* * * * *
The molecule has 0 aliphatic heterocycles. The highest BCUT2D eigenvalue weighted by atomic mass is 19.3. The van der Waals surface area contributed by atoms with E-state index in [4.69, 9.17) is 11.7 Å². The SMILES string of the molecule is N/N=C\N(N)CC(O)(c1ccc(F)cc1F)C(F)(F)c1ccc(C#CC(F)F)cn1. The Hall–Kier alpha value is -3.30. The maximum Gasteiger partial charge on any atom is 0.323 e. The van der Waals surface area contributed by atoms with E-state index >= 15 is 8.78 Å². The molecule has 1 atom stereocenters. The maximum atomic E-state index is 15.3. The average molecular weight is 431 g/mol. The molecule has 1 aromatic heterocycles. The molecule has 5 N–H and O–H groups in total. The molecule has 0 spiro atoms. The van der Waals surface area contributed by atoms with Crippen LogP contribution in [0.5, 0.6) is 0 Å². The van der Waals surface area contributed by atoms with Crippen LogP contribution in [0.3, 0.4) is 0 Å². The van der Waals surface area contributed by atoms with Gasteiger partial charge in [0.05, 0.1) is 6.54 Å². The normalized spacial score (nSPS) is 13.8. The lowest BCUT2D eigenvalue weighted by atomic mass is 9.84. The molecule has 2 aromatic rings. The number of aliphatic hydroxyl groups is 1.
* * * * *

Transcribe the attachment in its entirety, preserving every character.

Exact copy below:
The molecule has 0 aliphatic heterocycles. The highest BCUT2D eigenvalue weighted by atomic mass is 19.3. The van der Waals surface area contributed by atoms with E-state index in [4.69, 9.17) is 11.7 Å². The SMILES string of the molecule is N/N=C\N(N)CC(O)(c1ccc(F)cc1F)C(F)(F)c1ccc(C#CC(F)F)cn1. The Hall–Kier alpha value is -3.30. The maximum Gasteiger partial charge on any atom is 0.323 e. The van der Waals surface area contributed by atoms with E-state index >= 15 is 8.78 Å². The molecule has 1 atom stereocenters. The maximum atomic E-state index is 15.3. The average molecular weight is 431 g/mol. The molecule has 1 aromatic heterocycles. The molecule has 5 N–H and O–H groups in total. The molecule has 0 spiro atoms. The van der Waals surface area contributed by atoms with Crippen LogP contribution in [0.5, 0.6) is 0 Å². The van der Waals surface area contributed by atoms with Crippen LogP contribution in [0.3, 0.4) is 0 Å². The van der Waals surface area contributed by atoms with Gasteiger partial charge in [0.05, 0.1) is 6.54 Å². The normalized spacial score (nSPS) is 13.8. The lowest BCUT2D eigenvalue weighted by atomic mass is 9.84. The molecule has 2 aromatic rings. The number of aliphatic hydroxyl groups is 1.